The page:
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Have any of you foum Eggers tried your hand at cold smoking? If so, can you tell me where you set the bottom damper and the Daisy Wheel to achieve 90-110°? I want to try cold smoking some cheese.
Lee2, this is really wierd because yesterday I was in a BGE store specifically to ask about cold smoking!! They told me it isn't possible to achieve consistent temps below 150 degrees with the egg, but they heard from BGE owners that they saw something at this site for hooking up a clothes dryer exhaust hose to the BGE chimney and leading that into a smoke chamber. That is I repeat only what they heard, but that's why I got on this site today to see if I can find it.
Lee2,[p]Cold smoking requires limiting the temp in your Egg yet having enough fire to create a smoke. The daisey is closed and the bottom vent is wide open (for oxygen supply to the fire). You will need to use soaked wood chips (overnight) that have been well drained. Excess water will kill this small fire. Use a towel to absorb any water that has not been absorbed by the wood.[p]Clean out your Egg and start a lump equal to three fist sizes of medium lump pieces outside of the Egg. When this gets going good, place it in a pile in the egg on the fire grate. Completely cover this pile with the smoking wood and insert the meal to be smoked.[p]This method should provide a nice low temp smoke. If the Egg temp tends to rise, simply add a couple of regular bricks on the grill (refrigerated bricks work very well) to keep the air temp down.
Spin,[p]Another wonderful technique. I do believe you are the king of innovation Spin. From pizza to cold smoking steaks to now cold smoking cheese.[p]Keep up the innovations.[p]Fritz
Derald Loomans,[p]In addition to the excellent post from Spin, which appears like it would certainly do the job, I remember seeing a post several months ago from our missing in action friend "Ashley" who posted a picture of the set up you are refering to. He had used a mini at ground level to burn a small fire for smoke then ran some sort of duct work into the lower vent of the large egg to achiev a cold smoke set up. He had posted a picture along with documentation of the set up and I found it to be very interesting. You may want to e-mail Ashley and see if he would be willing to share those pictures with you for some additional ideas.[p]I believe Spin's idea would work equally as well and would be much more simple to start out with and progress from there.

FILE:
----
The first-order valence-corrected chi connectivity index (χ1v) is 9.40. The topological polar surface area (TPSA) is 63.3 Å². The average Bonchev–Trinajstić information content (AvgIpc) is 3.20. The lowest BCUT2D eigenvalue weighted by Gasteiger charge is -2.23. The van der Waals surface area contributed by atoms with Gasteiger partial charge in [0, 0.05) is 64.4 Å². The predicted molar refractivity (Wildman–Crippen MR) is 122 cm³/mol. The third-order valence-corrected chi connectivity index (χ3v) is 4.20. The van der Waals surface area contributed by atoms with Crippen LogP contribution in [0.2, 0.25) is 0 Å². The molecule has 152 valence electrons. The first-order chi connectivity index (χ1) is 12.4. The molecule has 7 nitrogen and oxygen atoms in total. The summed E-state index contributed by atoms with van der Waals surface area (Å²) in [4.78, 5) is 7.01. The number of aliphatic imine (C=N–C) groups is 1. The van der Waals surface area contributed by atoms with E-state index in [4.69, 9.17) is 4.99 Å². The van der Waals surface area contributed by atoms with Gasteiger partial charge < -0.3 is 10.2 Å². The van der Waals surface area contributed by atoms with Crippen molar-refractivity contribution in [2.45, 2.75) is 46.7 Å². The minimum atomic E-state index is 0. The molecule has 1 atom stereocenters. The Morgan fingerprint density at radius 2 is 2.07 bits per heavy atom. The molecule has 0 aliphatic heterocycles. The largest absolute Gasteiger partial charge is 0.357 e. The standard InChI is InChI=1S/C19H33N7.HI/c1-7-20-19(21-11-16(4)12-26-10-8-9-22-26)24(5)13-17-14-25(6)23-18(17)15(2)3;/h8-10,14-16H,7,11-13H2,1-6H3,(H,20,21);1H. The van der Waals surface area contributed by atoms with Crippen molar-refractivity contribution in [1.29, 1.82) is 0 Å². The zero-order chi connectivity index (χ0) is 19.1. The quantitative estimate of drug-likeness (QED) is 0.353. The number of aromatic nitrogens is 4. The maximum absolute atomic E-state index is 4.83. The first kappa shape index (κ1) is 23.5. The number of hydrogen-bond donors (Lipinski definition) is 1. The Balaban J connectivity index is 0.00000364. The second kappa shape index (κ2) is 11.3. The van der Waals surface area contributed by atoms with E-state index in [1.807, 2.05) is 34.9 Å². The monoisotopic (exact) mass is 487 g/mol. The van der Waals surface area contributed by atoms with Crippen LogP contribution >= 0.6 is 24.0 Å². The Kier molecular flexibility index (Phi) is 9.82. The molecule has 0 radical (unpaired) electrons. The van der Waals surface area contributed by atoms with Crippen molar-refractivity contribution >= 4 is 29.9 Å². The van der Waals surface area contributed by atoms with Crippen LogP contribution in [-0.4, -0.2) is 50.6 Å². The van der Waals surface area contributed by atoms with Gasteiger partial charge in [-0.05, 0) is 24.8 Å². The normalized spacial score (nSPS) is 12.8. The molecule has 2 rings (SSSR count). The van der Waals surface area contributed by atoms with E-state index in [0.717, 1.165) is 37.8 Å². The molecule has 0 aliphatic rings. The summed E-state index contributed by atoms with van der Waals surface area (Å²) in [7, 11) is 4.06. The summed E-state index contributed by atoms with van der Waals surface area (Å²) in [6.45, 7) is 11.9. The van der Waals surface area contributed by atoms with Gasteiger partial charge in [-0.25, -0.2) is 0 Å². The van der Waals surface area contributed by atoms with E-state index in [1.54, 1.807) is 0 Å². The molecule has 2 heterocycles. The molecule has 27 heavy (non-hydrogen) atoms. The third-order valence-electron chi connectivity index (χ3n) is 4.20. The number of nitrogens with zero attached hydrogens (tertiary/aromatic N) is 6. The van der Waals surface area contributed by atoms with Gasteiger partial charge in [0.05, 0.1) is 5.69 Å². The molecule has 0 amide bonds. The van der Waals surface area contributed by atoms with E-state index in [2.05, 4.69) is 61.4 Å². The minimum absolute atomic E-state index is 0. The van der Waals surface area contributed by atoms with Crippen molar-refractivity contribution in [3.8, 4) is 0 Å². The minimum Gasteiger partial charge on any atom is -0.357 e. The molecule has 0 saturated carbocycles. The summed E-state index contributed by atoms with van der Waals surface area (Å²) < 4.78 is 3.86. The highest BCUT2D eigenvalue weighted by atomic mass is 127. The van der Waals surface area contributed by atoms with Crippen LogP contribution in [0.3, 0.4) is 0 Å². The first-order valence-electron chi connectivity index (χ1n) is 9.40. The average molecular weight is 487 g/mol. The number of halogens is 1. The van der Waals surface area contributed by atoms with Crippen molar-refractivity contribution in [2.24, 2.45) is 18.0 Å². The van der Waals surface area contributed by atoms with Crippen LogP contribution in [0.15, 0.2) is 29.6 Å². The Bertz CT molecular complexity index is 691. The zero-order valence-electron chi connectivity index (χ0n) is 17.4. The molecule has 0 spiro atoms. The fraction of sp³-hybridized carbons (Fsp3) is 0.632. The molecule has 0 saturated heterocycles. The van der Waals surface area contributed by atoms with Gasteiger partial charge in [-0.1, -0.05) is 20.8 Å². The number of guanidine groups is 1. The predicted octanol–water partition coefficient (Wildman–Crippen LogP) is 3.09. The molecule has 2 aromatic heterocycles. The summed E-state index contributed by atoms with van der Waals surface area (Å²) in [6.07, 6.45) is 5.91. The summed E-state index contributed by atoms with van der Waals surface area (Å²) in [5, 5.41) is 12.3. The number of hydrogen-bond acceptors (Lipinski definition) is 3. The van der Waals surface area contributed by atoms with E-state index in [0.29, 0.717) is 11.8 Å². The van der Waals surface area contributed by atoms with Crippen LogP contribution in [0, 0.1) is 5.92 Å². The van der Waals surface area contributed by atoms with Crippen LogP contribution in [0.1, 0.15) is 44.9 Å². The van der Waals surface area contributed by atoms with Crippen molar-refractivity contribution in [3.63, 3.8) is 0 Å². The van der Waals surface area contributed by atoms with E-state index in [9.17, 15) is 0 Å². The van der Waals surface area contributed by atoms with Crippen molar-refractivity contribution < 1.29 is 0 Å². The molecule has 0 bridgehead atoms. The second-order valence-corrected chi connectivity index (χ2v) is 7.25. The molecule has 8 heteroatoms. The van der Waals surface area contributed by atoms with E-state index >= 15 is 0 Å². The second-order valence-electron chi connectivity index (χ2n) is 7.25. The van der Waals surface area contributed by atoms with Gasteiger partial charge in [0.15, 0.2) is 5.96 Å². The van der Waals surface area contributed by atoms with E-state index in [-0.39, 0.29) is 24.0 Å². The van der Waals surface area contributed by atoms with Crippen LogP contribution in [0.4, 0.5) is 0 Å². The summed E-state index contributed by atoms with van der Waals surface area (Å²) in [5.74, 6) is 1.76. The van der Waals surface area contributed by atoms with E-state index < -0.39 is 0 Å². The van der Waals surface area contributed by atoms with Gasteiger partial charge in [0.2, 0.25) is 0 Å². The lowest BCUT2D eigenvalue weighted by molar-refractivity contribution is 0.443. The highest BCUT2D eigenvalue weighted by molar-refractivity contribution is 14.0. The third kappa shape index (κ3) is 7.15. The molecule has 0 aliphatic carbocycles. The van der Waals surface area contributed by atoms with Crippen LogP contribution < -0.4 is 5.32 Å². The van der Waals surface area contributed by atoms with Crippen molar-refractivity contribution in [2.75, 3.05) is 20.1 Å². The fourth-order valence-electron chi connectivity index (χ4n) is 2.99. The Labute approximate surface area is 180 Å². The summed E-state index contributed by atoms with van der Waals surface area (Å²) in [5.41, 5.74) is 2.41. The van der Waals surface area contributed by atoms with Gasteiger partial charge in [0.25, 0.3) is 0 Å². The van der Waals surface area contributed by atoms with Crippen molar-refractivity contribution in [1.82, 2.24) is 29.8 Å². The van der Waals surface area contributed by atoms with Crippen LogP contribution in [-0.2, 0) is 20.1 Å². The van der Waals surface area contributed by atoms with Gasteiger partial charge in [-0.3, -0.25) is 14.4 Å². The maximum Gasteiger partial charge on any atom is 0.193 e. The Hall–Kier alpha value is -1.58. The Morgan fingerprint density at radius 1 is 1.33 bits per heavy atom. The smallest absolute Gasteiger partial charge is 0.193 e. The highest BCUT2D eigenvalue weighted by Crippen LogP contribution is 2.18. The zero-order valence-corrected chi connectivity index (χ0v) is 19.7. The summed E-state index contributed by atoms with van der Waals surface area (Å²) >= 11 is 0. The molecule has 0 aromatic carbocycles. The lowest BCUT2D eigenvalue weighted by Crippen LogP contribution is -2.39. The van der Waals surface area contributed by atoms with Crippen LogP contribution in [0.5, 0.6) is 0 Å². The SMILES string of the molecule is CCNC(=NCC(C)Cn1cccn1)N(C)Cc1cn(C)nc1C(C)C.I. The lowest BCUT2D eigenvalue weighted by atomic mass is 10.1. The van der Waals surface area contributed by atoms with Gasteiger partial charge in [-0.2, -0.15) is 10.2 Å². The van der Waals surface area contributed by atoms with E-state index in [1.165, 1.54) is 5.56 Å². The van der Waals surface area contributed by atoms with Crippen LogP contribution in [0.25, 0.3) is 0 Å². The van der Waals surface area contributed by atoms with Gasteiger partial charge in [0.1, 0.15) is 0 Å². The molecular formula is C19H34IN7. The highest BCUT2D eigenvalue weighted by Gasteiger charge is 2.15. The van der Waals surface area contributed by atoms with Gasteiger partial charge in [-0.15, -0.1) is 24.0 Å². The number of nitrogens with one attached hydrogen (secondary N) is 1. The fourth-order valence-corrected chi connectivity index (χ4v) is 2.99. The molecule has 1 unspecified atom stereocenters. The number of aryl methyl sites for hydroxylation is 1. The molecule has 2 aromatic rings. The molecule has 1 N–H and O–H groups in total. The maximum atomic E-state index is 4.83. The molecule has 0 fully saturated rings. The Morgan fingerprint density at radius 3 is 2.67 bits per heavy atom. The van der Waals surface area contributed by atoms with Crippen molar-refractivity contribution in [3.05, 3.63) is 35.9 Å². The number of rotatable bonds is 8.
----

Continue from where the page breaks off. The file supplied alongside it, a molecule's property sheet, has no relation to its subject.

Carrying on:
Thanks, Spin. Next weekend will be cheese time on the BGE!
Cool idea (Pun intended).
Is that regular red bricks or regular fire bricks? Is there a risk of red bricks cracking or exploding?[p]There was also the idea of freezing a drip pan full of water to keep the localized cooking grid temperature down. I do not remember who posted that idea but it was in reference to cold smoking salmon.[p]Happy Smoking,
RhumAndJerk, You and Spin have set me wheels in motion. Give me some details on whats required for cold smoked cheese in temperatures and what your striving for. I need time and temperatures. Also for cold smoking meats.
RhumAndJerk,[p]At these very low temperatures, regular red bricks will work just fine. I like the idea of ice.[p]Thanks,
RhumAndJerk,[p] That was me. See link below :-).[p]MikeO
Cold-Smoked Salmon Thread
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